Session Peering for Multimedia Interconnect (SPEERMINT) Terminology
RFC 5486

 
Document Type RFC - Informational (March 2009; No errata)
Last updated 2013-03-02
Replaces draft-ietf-speermint-reqs-and-terminology
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IESG IESG state RFC 5486 (Informational)
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Responsible AD Jon Peterson
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Network Working Group                                      D. Malas, Ed.
Request for Comments: 5486                                     CableLabs
Category: Informational                                    D. Meyer, Ed.
                                                              March 2009

  Session Peering for Multimedia Interconnect (SPEERMINT) Terminology

Status of This Memo

   This memo provides information for the Internet community.  It does
   not specify an Internet standard of any kind.  Distribution of this
   memo is unlimited.

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Abstract

   This document defines the terminology that is to be used in
   describing Session PEERing for Multimedia INTerconnect (SPEERMINT).

Malas & Meyer                Informational                      [Page 1]
RFC 5486                 SPEERMINT Terminology                March 2009

Table of Contents

   1. Introduction ....................................................2
   2. SPEERMINT Context ...............................................3
   3. General Definitions .............................................4
      3.1. Signaling Path Border Element ..............................4
      3.2. Data Path Border Element ...................................4
      3.3. Session Establishment Data .................................4
      3.4. Call Routing ...............................................5
      3.5. PSTN .......................................................5
      3.6. IP Path ....................................................5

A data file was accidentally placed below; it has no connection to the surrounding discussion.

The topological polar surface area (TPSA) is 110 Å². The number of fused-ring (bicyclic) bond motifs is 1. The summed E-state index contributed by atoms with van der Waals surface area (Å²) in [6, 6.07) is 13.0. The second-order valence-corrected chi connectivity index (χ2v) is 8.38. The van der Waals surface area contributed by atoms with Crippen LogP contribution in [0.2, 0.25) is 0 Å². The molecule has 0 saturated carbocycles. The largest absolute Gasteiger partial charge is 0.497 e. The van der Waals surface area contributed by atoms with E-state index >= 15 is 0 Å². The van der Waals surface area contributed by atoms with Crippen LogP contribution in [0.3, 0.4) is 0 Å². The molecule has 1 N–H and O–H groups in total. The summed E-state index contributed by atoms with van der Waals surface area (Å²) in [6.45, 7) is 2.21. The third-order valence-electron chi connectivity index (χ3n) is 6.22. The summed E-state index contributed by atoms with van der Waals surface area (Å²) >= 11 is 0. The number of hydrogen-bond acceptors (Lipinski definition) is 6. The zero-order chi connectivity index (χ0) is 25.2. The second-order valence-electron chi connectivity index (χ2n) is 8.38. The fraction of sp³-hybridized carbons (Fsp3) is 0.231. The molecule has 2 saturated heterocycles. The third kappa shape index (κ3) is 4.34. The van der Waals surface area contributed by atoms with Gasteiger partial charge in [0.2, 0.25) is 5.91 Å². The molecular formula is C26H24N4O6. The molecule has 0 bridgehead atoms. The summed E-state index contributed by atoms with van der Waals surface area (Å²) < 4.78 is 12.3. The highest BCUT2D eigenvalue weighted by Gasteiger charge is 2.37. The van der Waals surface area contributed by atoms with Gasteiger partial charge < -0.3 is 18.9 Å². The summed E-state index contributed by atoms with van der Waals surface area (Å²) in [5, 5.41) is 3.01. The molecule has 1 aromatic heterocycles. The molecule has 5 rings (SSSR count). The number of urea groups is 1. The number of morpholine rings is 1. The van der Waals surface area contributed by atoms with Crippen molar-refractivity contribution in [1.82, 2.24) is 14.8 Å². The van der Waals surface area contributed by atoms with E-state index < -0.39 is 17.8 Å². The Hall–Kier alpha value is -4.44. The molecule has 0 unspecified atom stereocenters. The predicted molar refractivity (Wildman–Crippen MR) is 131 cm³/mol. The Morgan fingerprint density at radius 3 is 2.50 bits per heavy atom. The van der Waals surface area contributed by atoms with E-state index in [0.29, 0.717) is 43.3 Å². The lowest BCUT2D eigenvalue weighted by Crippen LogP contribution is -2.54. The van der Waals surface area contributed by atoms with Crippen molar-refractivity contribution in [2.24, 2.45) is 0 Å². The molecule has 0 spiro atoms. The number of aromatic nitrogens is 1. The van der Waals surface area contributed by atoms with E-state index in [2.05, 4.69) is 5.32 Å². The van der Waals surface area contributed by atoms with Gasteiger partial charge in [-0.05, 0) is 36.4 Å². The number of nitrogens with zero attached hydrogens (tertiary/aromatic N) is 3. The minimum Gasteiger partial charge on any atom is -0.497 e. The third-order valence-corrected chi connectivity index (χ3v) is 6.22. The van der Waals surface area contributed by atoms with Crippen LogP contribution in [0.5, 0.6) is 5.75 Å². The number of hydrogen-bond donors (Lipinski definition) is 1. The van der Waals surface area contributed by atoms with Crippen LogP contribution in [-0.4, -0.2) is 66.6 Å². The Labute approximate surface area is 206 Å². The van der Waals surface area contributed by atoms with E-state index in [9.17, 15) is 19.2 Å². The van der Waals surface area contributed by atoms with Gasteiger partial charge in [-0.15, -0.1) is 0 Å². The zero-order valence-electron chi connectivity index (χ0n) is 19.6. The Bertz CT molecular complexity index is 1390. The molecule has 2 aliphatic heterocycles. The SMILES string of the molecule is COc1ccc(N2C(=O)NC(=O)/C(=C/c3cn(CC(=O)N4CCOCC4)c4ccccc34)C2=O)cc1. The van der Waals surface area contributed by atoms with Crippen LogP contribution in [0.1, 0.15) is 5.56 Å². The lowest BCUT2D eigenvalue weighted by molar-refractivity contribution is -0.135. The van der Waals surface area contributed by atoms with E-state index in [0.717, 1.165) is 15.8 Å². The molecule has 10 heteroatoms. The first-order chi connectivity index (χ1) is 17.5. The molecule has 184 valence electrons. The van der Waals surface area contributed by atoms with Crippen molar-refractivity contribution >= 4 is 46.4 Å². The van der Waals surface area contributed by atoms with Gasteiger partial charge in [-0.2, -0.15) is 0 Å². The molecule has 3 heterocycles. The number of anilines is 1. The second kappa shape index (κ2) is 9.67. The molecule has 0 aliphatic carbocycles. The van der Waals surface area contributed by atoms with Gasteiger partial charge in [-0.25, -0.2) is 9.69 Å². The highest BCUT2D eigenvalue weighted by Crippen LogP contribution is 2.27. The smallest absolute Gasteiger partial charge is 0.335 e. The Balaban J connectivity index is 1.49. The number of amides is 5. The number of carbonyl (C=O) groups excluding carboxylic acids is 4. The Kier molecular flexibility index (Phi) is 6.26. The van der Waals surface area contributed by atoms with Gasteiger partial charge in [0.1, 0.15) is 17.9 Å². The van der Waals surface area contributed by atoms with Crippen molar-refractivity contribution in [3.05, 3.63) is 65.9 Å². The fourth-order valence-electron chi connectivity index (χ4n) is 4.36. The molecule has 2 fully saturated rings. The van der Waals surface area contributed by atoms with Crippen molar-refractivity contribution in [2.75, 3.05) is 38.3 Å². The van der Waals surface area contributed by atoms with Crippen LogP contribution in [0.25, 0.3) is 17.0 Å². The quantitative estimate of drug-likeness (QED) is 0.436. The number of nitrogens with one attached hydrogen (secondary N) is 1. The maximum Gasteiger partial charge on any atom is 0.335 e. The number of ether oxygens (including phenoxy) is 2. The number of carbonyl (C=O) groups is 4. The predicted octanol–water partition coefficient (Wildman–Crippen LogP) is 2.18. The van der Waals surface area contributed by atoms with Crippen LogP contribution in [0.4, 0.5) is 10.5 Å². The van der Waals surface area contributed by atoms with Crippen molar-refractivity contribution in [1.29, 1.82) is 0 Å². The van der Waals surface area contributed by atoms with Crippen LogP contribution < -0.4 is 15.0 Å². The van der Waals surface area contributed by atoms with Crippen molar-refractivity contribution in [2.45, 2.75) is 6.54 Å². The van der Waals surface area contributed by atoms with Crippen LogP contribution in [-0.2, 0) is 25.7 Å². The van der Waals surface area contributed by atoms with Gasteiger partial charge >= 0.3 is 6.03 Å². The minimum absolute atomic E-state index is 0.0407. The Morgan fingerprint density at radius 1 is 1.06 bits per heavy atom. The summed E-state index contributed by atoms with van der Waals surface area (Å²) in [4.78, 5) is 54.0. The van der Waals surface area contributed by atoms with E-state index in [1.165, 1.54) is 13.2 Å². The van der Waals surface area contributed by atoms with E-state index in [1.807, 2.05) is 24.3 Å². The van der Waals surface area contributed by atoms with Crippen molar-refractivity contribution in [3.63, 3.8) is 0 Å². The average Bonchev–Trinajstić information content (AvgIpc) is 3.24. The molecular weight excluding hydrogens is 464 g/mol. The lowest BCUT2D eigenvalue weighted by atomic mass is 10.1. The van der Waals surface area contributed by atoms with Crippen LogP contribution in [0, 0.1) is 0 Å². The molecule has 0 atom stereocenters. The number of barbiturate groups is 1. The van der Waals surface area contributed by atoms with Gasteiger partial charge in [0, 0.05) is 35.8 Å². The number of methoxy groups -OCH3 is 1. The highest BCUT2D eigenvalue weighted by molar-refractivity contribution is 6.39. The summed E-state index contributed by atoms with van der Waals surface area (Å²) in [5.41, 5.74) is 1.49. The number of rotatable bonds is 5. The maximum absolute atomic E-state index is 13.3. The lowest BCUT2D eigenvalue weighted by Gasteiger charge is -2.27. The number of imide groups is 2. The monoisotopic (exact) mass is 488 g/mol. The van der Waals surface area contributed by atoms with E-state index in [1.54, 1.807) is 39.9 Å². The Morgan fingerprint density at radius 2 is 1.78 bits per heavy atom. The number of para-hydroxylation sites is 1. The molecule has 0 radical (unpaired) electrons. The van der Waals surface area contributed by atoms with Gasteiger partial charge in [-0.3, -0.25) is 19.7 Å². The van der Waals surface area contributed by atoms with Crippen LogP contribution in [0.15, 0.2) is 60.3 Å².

3.7. Peer Network ...............................................5
      3.8. Service Provider ...........................................5
      3.9. SIP Service Provider .......................................6
   4. Peering .........................................................6
      4.1. Layer 3 Peering ............................................6
      4.2. Layer 5 Peering ............................................6
           4.2.1. Direct Peering ......................................7
           4.2.2. Indirect Peering ....................................7
           4.2.3. On-Demand Peering ...................................7
           4.2.4. Static Peering ......................................7
      4.3. Functions ..................................................7
           4.3.1. Signaling Function ..................................7
           4.3.2. Media Function ......................................8
           4.3.3. Look-Up Function ....................................8
           4.3.4. Location Routing Function ...........................8
   5. Federations .....................................................8
   6. Security Considerations .........................................9
   7. Acknowledgments .................................................9
   8. Informative References .........................................10

1.  Introduction

   The term "Voice over IP Peering" (VoIP Peering) has historically been
   used to describe a wide variety of practices pertaining to the
   interconnection of service provider networks and to the delivery of
   Session Initiation Protocol (SIP [2]) call termination over those
   interconnections.

   The discussion of these interconnections has at times been confused
   by the fact that the term "peering" is used in various contexts to
   describe interconnection at different levels in a protocol stack.
   Session Peering for Multimedia Interconnect focuses on how to
   identify and route real-time sessions (such as VoIP calls) at the
   session layer, and it does not (necessarily) cover the exchange of
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